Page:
1 min read
Mon 14 Feb 2000
We wrote two articles commenting on the failure of digital technology during the Iowa caucus last week.
In The Guardian , we compare Obama's campaign tactics to Bernie's, making the distinction between mobilising and organising.
The technology used in Bernie's campaign is lightweight, but it underpins and enables a political strategy that is genuinely bottom-up. Volunteers are given the confidence and trust to organise themselves and others, with a strong focus placed on relationship-building and conversation.
What can be learnt from the story here is that organising tactics work best when enabled and supplemented, rather than replaced, by digital technology. These should be deployed when there isn’t a deadline: the focus for any progressive campaign should be on building relationships, building confidence and trust, building power and using these to deliver political change.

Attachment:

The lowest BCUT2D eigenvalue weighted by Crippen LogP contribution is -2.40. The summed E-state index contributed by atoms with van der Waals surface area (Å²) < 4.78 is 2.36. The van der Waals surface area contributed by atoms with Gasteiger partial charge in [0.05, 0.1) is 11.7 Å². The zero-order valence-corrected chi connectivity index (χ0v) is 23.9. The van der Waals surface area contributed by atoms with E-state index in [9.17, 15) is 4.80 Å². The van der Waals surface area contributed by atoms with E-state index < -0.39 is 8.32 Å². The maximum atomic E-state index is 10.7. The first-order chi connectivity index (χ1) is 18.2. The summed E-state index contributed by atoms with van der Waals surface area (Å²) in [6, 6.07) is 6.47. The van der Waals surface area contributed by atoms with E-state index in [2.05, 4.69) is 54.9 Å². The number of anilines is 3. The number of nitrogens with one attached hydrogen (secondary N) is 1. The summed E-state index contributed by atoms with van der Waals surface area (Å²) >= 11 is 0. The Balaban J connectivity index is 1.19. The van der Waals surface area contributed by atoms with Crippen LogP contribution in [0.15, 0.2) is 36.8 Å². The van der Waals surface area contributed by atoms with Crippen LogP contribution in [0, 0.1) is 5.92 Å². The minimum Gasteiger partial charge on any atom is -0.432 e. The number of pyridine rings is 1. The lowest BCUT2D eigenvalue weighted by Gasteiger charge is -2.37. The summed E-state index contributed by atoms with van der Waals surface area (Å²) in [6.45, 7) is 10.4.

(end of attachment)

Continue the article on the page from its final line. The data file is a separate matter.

In the Jacobin article, we argue that all digital technology needs to be understood as part of a complex social system.
In the twentieth century, social movements committed themselves to building the infrastructure needed for reproducing themselves. In the twenty-first century, they must commit to working out how to do the same in a new digital context. There are no easy answers. In examining a case like the Iowa caucuses, we can begin by asking the right questions, and also turn to considering them outside of electoral cycles. We need to examine the issues of infrastructure more broadly: looking at the appropriateness of technology to certain political tasks, and the funding models and institutional forms that underpin them.